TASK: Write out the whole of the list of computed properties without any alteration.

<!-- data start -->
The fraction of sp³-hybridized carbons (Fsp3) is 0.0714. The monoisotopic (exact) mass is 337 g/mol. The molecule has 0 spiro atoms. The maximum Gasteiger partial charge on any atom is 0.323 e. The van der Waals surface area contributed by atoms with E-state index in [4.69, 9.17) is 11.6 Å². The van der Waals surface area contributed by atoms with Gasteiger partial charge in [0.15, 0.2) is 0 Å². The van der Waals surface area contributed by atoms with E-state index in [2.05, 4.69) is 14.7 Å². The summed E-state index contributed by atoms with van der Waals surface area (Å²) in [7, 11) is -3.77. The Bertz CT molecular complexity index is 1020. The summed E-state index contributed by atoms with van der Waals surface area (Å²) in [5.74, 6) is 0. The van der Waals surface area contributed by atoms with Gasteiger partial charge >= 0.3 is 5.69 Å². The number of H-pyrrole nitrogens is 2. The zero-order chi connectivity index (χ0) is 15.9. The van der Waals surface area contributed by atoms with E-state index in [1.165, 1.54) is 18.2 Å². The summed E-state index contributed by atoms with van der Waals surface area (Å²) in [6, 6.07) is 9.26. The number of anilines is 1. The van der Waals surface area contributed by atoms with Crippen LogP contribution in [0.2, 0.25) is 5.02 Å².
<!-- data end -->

The fraction of sp³-hybridized carbons (Fsp3) is 0.0714. The monoisotopic (exact) mass is 337 g/mol. The molecule has 0 spiro atoms. The maximum Gasteiger partial charge on any atom is 0.323 e. The van der Waals surface area contributed by atoms with E-state index in [4.69, 9.17) is 11.6 Å². The van der Waals surface area contributed by atoms with Gasteiger partial charge in [0.15, 0.2) is 0 Å². The van der Waals surface area contributed by atoms with E-state index in [2.05, 4.69) is 14.7 Å². The summed E-state index contributed by atoms with van der Waals surface area (Å²) in [7, 11) is -3.77. The Bertz CT molecular complexity index is 1020. The summed E-state index contributed by atoms with van der Waals surface area (Å²) in [5.74, 6) is 0. The van der Waals surface area contributed by atoms with Gasteiger partial charge >= 0.3 is 5.69 Å². The number of H-pyrrole nitrogens is 2. The zero-order chi connectivity index (χ0) is 15.9. The van der Waals surface area contributed by atoms with E-state index in [1.165, 1.54) is 18.2 Å². The summed E-state index contributed by atoms with van der Waals surface area (Å²) in [6, 6.07) is 9.26. The number of anilines is 1. The van der Waals surface area contributed by atoms with Crippen LogP contribution in [0.2, 0.25) is 5.02 Å².